Will the Tel Aviv Stock Exchange Suffer Another Lost Decade?

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Employees of the Tel Aviv Stock Exchange at a workers' assembly on the floor of the TASE, April 6, 2016. The picture shows a few dozen people wearing identical white T-shirts printed with the TASE logo and the words "Union Member" on the back.All the subjects are standing with their backs to the camera, so no slogans on the front of their shirts can be seen
Employees of the Tel Aviv Stock Exchange at a workers' assembly on the floor of the TASE, April 6, 2016.Credit: Courtesy

Once upon a time, in the distant 1990s, the Tel Aviv Stock Exchange was the people’s barometer for the economic climate. Israelis invested their money, energy and attention.

But that was two decades ago. In recent years the TASE seems to be in a steady decline, and with the exception of a handful of professionals, few are interested in it. The market has been generating low returns for years.

This year hasn’t provided a turning point either. So far in 2016 the TA-25 Index is down 8.5%, and last week it fell below 1,400 points, a level that hasn’t been seen since September 2014. The TA-100, which has dropped 7.8% this year, fell to 1,210 points – a two-and-a-half-year low.

From a more distant perspective, the picture is very gloomy. Between 2006 and 2016, the TA-25 returned 57%, an annual average of 4.6%. In other words, every 100 shekels ($25.83) invested in 2006 became 157 shekels a decade later.

For the TA-100 the number is 34%, for an annual return of 3%. That’s 134 shekels for every 100 shekels invested – before tax.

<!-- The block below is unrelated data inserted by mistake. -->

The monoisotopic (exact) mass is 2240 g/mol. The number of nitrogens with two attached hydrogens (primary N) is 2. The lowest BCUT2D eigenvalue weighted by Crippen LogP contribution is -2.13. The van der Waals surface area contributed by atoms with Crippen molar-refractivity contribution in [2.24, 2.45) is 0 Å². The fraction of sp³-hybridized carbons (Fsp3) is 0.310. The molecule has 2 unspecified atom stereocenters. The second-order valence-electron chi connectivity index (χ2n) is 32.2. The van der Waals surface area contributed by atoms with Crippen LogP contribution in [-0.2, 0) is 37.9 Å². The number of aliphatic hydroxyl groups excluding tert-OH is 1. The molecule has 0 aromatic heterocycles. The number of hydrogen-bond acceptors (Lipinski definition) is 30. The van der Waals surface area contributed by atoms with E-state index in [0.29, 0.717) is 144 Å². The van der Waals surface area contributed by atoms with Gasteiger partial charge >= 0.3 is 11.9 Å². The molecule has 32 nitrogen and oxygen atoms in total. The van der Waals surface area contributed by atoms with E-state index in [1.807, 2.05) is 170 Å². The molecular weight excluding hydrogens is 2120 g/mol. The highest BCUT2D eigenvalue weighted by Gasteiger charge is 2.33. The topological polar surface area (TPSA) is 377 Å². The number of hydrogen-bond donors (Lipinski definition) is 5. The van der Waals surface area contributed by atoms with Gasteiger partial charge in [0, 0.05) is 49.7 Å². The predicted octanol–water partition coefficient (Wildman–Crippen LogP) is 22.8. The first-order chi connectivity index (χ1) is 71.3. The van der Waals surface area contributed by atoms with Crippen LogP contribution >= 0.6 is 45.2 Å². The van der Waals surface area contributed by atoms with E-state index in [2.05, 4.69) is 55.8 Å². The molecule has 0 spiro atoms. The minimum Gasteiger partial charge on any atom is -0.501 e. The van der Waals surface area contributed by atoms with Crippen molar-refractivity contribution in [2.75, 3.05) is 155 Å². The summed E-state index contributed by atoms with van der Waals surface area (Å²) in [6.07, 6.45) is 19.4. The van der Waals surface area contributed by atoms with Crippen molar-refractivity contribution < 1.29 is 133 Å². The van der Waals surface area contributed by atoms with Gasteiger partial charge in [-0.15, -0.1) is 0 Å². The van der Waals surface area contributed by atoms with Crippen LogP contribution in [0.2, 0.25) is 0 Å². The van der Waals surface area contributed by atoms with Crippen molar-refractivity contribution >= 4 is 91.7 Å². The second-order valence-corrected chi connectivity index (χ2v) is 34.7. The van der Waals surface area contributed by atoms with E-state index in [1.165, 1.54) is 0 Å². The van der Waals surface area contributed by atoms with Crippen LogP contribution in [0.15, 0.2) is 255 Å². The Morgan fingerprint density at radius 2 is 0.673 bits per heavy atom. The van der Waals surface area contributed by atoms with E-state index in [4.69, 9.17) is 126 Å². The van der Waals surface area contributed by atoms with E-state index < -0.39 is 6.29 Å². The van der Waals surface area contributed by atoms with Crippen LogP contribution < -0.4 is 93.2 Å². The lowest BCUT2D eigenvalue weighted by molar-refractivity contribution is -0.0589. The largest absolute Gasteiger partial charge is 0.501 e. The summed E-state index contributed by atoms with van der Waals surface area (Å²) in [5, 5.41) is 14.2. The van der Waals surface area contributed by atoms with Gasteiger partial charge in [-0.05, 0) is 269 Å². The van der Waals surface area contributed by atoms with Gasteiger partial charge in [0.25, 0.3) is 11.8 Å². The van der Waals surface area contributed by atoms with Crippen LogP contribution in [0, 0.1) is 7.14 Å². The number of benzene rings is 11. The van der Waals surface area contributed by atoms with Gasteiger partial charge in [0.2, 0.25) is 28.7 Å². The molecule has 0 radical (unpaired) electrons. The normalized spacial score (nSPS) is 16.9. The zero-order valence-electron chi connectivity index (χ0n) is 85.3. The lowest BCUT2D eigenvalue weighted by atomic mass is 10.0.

These are very low returns. In effect, an investment in bonds in those 10 years yielded a far better return.

The previous decade and a half was a better time. For example, between 1992 and 2006, the same indexes yielded an annual nominal return of 14% to 15% – three and four times better than in the past decade. Even if we adjust for inflation – which was relatively high in 1992-2006 compared to the past decade – the return was 11% to 12%.

Someone who invested in the S&P Index in the same period reaped an average annual return of about 7%. That’s too isn’t high compared to the past, but it’s still far better than the TASE. And it was achieved despite the huge credit and real estate crisis of 2008-09 and the severe recession in the United States that followed.

The poor TASE returns provide an explanation for the symptoms we’re suffering, including the delisting of companies and few new companies taking their place. Meanwhile, foreign investors’ share in the market has been declining.

So what caused the huge gap between TASE returns in 2006-2016 compared to 1992-2006?

“One of the main factors affecting returns was the crisis of 2008, which sent the indexes down 50% to 60%," says Guy Rosen, an investment manager at Migdal Capital Markets, which manages about 35 billion shekels.

“You also have to remember that 2006 was a year when the market was high following four years of strong increases after a low point in 2002. Average returns have been relatively low, because returns are also a matter of timing and depend on the point in time you’re measuring from.”